Fourth-quarter earnings season began in a muted fashion, with Alcoa reporting a loss, as expected, on falling demand for aluminum that resulted in lower prices. The Federal Reserve reported it had a banner year of earnings in 2011, and wholesale inventories barely moved in November.
The Dow gained 69 points and climbed to its highest point since last July, with 23 of its 30 components higher; the S&P 500 rose 11; and the Nasdaq was higher by 25, with the index stringing together a four-day winning streak for the first time since early December. Advancers led decliners by 10 to 3 on the NYSE and 7 to 3 on the Nasdaq. The prices of Treasuries were mixed, with the 30-year strengthening and the 10-year weakening. Gold futures rose $23.40 to close at $1,631.50 an ounce, the highest close in four weeks, and the price of crude oil gained 93 cents to close at $102.24 a barrel.
In Earnings News:
- Kicking off fourth-quarter earnings season, Alcoa Inc. reported it lost $191 million, or 18 cents a share, a swing from a profit of $258 million, or 24 cents a share, in the same quarter one year ago. The loss was in line with expectations, and the company said it expects demand for aluminum to pick up in 2012. The aluminum manufacturer cited falling demand due to the economic uncertainty in Europe and declining manufacturing activity in China, which led to a 12% drop in aluminum prices during the fourth quarter. Its shares (AA) gained 0.1%.
In Other Business News:
- Wholesale inventories rose only 0.1% in November, according to the Commerce Department. That compares with a wholesale sales increase of 0.6% during the month, indicating businesses might need a round of restocking to keep up with higher-than-expected demand, which, in turn would lead to more economic growth.
- The Federal Reserve today announced that it transferred $76.9 billion in earnings to the U.S. Treasury in 2011 stemming from the massive holdings it acquired as it built up its balance sheet in the economic recession and recovery. In 2010, the Fed transferred $79.3 billion, a record amount.
- News that some imported orange juice, mostly from Brazil, contained a fungicide not allowed on U.S. oranges led the Food and Drug Administration to warn that it could order the juice pulled from store shelves. Frozen orange-juice concentrate futures jumped in response, with the most actively traded contract (March) at one point gaining 11% during the day.
- WebMD, the online health information company, announced today that it was no longer for sale, and that President and CEO Wayne Gattinella resigned, with no reason given publicly. The company is struggling to maintain ad revenue from pharmaceutical companies that are facing patent expirations on blockbuster drugs, such as Pfizer’s Lipitor. Its shares (WBMD) plummeted 28%.
Old tech, meet new tech. Ford Motor Co., one of the staples of Detroit's auto industry for more than 100 years, announced last week that it will open up a research and innovation facility in Silicon Valley early this year. The facility will be a part of Ford’s advanced engineering arm and will finally get around to developing the flying cars we were promised oh so many years ago. Actually, scratch that. The press release doesn’t mention flying cars.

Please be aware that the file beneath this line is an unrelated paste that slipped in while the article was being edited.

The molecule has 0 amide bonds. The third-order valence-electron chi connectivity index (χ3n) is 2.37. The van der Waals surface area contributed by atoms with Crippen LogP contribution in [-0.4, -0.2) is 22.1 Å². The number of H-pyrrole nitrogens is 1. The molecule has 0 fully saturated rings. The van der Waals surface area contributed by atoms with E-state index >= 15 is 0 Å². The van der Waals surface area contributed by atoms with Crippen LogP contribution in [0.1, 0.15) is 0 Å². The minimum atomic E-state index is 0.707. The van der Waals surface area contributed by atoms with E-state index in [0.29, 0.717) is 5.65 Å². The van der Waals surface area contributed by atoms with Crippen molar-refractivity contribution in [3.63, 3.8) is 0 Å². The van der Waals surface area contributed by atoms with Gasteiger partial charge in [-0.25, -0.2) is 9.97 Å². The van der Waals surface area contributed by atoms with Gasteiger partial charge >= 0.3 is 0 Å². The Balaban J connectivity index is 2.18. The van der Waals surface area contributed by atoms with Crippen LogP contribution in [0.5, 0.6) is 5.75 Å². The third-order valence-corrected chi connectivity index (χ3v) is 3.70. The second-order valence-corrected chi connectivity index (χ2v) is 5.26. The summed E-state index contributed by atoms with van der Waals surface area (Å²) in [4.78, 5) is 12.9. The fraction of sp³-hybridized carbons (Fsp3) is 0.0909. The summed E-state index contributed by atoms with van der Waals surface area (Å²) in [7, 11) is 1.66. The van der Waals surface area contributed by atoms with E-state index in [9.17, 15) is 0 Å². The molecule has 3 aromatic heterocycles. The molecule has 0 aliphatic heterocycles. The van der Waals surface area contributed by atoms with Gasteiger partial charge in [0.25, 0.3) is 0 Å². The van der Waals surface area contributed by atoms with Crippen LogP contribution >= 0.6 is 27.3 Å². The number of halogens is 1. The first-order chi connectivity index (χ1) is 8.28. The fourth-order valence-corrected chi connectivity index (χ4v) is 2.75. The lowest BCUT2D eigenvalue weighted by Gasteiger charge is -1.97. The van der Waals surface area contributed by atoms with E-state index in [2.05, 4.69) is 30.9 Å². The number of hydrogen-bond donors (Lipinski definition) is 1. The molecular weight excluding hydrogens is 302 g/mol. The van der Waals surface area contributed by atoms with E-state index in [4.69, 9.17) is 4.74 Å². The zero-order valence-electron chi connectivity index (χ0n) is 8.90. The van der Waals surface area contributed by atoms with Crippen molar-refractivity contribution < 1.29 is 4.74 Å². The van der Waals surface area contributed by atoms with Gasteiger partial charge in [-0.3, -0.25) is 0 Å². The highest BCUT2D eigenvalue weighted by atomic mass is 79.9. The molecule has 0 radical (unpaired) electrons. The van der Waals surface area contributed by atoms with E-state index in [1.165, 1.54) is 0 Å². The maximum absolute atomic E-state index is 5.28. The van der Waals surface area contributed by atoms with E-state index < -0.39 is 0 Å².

Cars aren’t simply devices that take someone from Point A to Point B. (Which is good, because I’ve had cars that failed miserably even with that simple task. They were more like temperamentally mobile shelters in which to wait for the tow truck.) Because autos are so bound up with energy use and increasingly overpopulated highways, the cars of the future will need to be designed with an eye to how well they slip into clogged highways and lessen the strain on fuel supplies
So what’s Ford working on? Paul Mascarenas, Ford’s chief technical officer, said, “With increasing pressures from urbanization and the need to reduce energy use, we’re going to see energy storage, wireless connectivity, sensing systems, and even autonomous vehicles as key parts of the solution.” (“Autonomous” does not mean “flying.” I checked the dictionary.) The “sensing systems” research is pretty cool. One of the projects, in conjunction with weather forecasting company Weather Underground, is to hook up sensors to a car’s windshield wipers to fine-tune weather forecasting. A bunch of cars activating their wipers in a single area means it’s raining (or, perhaps, some form of sudden-onset, collective psychosis that the Centers for Disease Control might want to keep its eye on).
I look at Ford’s move to Silicon Valley in light of the recent employment data that shows we've got a dramatically bifurcated workforce: those with an advanced education have a relatively low unemployment rate, and those without are struggling. There's very little "old tech" anymore (there probably hasn't been for some time). Even the most basic devices, like windshield wipers on a car, are undergoing dramatic revolutions that can only be understood by people with advanced degrees. That's a shame about the windshield wipers, because I'm still not smart enough to get the "old tech" wipers to fit properly; now I need an advanced degree in electrical engineering and software programming to put on my winter blades? I guess I'll be doing a lot of rolling down the window and sticking my head out. Works for my dog.